THE wife of beleaguered developer Bernard McNamara bought a luxurious apartment in New York for $2.58m (€1.8m) in 2008, just as the global financial crisis was taking hold, the Sunday Independent has learned.
Documents filed with the New York Land Registry show that Moira McNamara -- who is a co-director of a number of her husband's companies -- bought into the exclusive Warren Street Condominium in the fashionable Tribeca district in New York's Greenwich Village on September 12, 2008, paying $2.586m for a single residential unit.
Records of the transaction show that Ms McNamara was the sole purchaser of the property. There is no indication given in any of the documents that the acquisition was funded through the provision of a mortgage.
The disclosure today that Ms McNamara is the owner of what would appear to be a substantial debt-free property asset in the United States is sure to raise eyebrows amongst the wealthy group of Davy investors currently pursuing her husband for the repayment of €62.5m he owes them arising from the judgement granted by Mr Justice Peter Kelly in the commercial court three weeks ago.
The Davy investors -- who include former AIB Chairman Lochlann Quinn and Glen Dimplex founder Martin Naughton -- secured the record judgement after arguing successfully that the Clare-born developer had failed to honour the terms of the loan-financing agreement they reached with him for the acquisition of the former Irish Glass Bottle site in 2007.
In an emotional interview in the immediate aftermath of Mr Justice Kelly's landmark decision, Mr McNamara declared that he was broke, having borrowed against all his personal assets in an effort to support his ailing property business.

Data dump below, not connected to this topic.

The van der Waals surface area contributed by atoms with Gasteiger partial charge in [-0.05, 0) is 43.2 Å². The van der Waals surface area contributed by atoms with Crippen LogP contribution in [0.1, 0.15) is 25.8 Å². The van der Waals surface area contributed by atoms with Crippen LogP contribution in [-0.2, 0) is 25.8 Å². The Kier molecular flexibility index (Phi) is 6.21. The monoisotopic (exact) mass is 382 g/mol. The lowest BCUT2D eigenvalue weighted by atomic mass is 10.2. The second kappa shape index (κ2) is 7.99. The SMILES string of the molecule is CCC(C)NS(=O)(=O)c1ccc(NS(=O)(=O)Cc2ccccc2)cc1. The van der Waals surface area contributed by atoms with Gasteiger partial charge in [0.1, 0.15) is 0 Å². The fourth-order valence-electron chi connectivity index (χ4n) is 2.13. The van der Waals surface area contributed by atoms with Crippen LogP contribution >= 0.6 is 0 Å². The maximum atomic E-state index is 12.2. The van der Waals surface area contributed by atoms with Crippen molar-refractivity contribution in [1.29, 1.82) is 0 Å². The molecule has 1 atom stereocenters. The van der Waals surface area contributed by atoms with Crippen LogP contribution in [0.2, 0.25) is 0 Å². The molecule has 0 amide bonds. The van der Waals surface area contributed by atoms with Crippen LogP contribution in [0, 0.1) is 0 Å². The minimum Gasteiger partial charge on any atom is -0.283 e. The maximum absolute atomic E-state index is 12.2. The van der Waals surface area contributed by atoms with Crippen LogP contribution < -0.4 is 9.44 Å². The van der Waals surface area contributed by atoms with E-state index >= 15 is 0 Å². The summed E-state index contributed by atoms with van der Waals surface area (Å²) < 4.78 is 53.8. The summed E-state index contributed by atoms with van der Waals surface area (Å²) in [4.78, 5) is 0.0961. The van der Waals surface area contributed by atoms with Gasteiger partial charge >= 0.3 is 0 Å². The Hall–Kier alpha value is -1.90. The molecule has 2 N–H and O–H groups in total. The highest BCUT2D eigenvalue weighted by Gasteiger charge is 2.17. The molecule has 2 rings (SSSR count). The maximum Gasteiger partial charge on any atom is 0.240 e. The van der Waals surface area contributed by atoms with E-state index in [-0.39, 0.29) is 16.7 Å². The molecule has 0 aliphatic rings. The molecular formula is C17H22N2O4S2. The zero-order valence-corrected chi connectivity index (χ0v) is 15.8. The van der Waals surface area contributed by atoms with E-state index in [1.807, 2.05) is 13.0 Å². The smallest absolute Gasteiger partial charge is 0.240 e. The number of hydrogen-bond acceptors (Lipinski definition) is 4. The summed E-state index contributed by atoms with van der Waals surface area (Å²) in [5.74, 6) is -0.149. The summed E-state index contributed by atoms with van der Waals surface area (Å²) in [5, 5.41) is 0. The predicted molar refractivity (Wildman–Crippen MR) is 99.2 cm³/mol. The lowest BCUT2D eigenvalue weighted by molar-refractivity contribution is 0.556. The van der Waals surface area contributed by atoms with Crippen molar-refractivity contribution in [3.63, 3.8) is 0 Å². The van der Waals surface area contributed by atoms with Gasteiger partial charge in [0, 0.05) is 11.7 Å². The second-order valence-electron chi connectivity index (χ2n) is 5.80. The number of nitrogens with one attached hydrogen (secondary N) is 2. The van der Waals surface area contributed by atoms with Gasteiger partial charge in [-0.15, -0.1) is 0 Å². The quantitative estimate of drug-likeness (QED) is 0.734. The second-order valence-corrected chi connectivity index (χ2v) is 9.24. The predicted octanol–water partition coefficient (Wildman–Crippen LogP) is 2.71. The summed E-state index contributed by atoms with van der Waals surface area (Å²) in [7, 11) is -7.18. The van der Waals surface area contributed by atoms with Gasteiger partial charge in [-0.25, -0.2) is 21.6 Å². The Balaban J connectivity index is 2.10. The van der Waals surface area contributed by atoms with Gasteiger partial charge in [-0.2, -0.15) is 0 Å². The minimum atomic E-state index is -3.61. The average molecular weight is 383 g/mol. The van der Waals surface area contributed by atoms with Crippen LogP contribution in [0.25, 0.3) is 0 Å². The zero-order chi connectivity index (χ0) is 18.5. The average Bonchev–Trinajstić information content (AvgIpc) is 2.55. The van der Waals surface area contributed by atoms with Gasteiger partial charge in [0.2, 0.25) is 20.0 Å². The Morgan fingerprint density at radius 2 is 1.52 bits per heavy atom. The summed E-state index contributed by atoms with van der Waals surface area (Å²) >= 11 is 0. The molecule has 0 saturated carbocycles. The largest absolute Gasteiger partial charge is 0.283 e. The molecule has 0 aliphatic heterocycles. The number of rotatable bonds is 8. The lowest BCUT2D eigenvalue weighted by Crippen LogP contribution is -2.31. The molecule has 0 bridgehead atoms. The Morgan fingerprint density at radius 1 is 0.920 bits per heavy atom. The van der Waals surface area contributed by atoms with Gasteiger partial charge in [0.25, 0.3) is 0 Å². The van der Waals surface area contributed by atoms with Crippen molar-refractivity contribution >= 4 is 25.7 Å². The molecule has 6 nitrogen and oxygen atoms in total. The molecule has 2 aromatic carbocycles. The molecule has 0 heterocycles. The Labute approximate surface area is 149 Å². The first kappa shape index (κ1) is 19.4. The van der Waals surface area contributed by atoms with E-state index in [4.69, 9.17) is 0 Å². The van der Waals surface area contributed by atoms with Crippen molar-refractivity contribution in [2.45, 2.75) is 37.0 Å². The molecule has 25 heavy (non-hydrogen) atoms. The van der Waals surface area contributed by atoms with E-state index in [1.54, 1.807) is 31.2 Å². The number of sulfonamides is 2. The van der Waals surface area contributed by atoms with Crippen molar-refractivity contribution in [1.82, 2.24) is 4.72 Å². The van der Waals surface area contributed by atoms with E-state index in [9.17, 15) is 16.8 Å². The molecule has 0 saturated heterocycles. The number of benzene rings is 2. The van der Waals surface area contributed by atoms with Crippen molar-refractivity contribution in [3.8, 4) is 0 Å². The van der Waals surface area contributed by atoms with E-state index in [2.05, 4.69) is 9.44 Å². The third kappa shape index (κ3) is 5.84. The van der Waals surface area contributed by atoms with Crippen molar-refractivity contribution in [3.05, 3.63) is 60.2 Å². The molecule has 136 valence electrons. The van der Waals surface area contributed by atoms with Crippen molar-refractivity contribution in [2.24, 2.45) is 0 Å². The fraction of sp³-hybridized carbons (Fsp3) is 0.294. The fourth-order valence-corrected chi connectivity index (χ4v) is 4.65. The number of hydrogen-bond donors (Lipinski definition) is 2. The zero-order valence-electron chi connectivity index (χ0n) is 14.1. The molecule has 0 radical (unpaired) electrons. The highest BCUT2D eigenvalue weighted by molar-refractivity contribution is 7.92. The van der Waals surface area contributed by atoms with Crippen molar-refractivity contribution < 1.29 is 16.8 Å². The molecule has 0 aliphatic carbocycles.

"I've put all my assets on the line, including private residences, every damn thing I've had since I was a young fella," he said.
While there is no suggestion Ms McNamara made a calculated decision to purchase her New York apartment in her name alone as opposed to jointly with her husband, legal experts say it will not be possible for the developer's creditors to seek to have any liens placed on the property's title.
Ms McNamara's sole purchase would also appear to leave the New York condo beyond the reach of the National Asset Management Agency (Nama), which is currently in the process of transferring the €19bn in property and associated loans of the Irish banks' top 10 developer borrowers.
For although Section 211 of the Nama Act gives the High Court the power to declare the disposal or transfer by individual borrowers of assets into their partner's or spouse's names as void in certain circumstances, it is not equipped to deal with cases where those assets or properties were registered in the partner's or spouse's name solely in the first place.
Interestingly, Ms McNamara's purchase of her $2.58m New York apartment was completed within three months of the Sunday Independent revealing that her husband's property business had a staggering €1.5bn in loans from its various banks.
Mr McNamara, for his part, vehemently disputed the accuracy of that report at the time.
Within hours of Mr Justice Peter Kelly's judgement against him three weeks ago, the troubled developer conceded that the figure was accurate.
Efforts by the Davy investors, meanwhile, to recover their money continue apace.
Two weeks ago, the group which invested in the Irish Glass Bottle site under the name of the Jersey-based Ringsend Property Ltd secured a further court direction aimed at allowing it to move quickly to enforce their judgement against Mr McNamara for €62.5m.
The Davy investors had been told initially by the Central Office of the High Court that it could take between six to eight weeks to obtain the required certi- ficate of registration of the judgement.